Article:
Written by Mike Swofford Sunday, 09 January 2011 18:58
|The Scout Achievement Center Story|
|Building the Vision|
|Branding and Design|
|Technology and Green Operations|
|Excitement, Moving, and Opening|
|A Few Last Things and Grand Opening|
After a successful capital campaign in 1998 led to the opening of Cub World and the re-opening of Camp Friedlander at the Dan Beard Scout Reservation, eyes turned to the then-current Scout Service Center on Victory Parkway. With an increase in youth membership, greater staffing needs, and changes in modern technology and business practices, it was apparent that the 30-year home of the Dan Beard Council was no longer sufficient to meet the needs of the growing movement. The Victory Parkway office, with its modest Scout Shop, small lobby area, cramped individual offices, and minimal meeting areas, could not sustain these new demands. Scouting needed a new center in Cincinnati that would reflect its turn towards the future and be an active place for volunteers to lead the way.
The council Board of Directors responded and the 2005 council strategic plan called for the building and opening of a new service center within five years. Thus, the SAC project was born. The then Scout Executive, Tracy Techau, was charged with the enormous challenge of delivering upon this strategy, and a team of volunteers and staff were engaged to lead the way.
Soon thereafter, a growing realization came that a new facility would require a new way for the council to operate, a new depth of engagement for volunteers, and a new positioning of the Scouting movement in the community. These were big tasks that required a strong vision. The volunteers and staff of the Dan Beard Council heard the call, and the multi-year process of developing the vision for a facility that has changed the way the Scouting program is delivered began.
But first, the council had to positioned to take on this elevation in service. The 2005 "Inspiring Achievements" capital campaign was kicked off, raising $12 million from the local community while not affecting the regular operations of the council. The Lindner family led the charge with a $1 million challenge pledge that was quickly met by generous supporters. The Marge Schott Foundation, in response to Marge's great love for Scouting, pledged $2.5 million to the project, and fellow foundations, community businesses, and Scouting families pledged enormous support in the form of dollars and material gifts-in-kind. From this campaign, the remaining debt from the 1998 camp construction project was paid off. Seventy acres of new land were purchased at Camp Michaels, including the much-needed county road access to the far side of Gunpowder Creek. Finally, eight million dollars was set aside for the SAC project and its future maintenance. Momentum was so great, the capital fundraising was completed a year ahead of schedule.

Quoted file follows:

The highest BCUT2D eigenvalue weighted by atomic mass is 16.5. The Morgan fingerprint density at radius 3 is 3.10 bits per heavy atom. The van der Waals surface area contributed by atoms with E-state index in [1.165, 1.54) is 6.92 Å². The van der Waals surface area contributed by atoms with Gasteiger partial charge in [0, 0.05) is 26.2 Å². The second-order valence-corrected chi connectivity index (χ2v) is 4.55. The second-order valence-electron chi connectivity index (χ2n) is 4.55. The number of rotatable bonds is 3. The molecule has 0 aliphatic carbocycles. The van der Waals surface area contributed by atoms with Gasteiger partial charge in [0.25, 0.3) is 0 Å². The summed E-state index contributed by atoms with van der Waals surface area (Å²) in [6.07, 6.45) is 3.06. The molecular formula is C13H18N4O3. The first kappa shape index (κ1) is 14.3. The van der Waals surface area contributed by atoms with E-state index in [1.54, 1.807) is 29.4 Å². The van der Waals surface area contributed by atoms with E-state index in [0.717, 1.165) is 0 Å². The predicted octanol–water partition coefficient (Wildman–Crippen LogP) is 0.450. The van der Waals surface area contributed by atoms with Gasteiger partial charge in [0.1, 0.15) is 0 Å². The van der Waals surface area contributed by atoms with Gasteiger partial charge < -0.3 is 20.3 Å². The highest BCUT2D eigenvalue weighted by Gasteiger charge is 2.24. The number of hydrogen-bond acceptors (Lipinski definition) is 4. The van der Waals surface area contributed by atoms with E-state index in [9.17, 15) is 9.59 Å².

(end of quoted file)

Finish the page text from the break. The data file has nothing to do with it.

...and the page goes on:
Meanwhile, the vision for this unprecedented project was explored. A visioning process took place to determine what the SAC would be. What would it look like? How would it be used? Where should it be located? And what should it include? More than ever before, volunteers were asked to give their input on the future direction of the council -- the feedback was enormous. Through a series of focus group discussions, multiple surveys, and the direct involvement of volunteers in the planning of the project details, a vision began to form. This led to a stunning paradigm shift that set the SAC project apart from the previous council offices and similar facilities across the country: The Scout Achievement Center would be a volunteer center first, and a council office second.
This philosophy drove the decisions for the project from that point forward. The answers to so many questions came swiftly. The building itself should look like Scouting. It should be the training and conference center for volunteer and unit meetings. It should be easy to get to and conveniently located for the greatest number of people. And it should include all of the modern technology and features that today's volunteers need to advance the Scouting movement. This new project was bigger than just a building -- the term "Service Center" just didn't seem to fit, so a title that better described what the project would accomplish was given: "The Scout Achievement Center."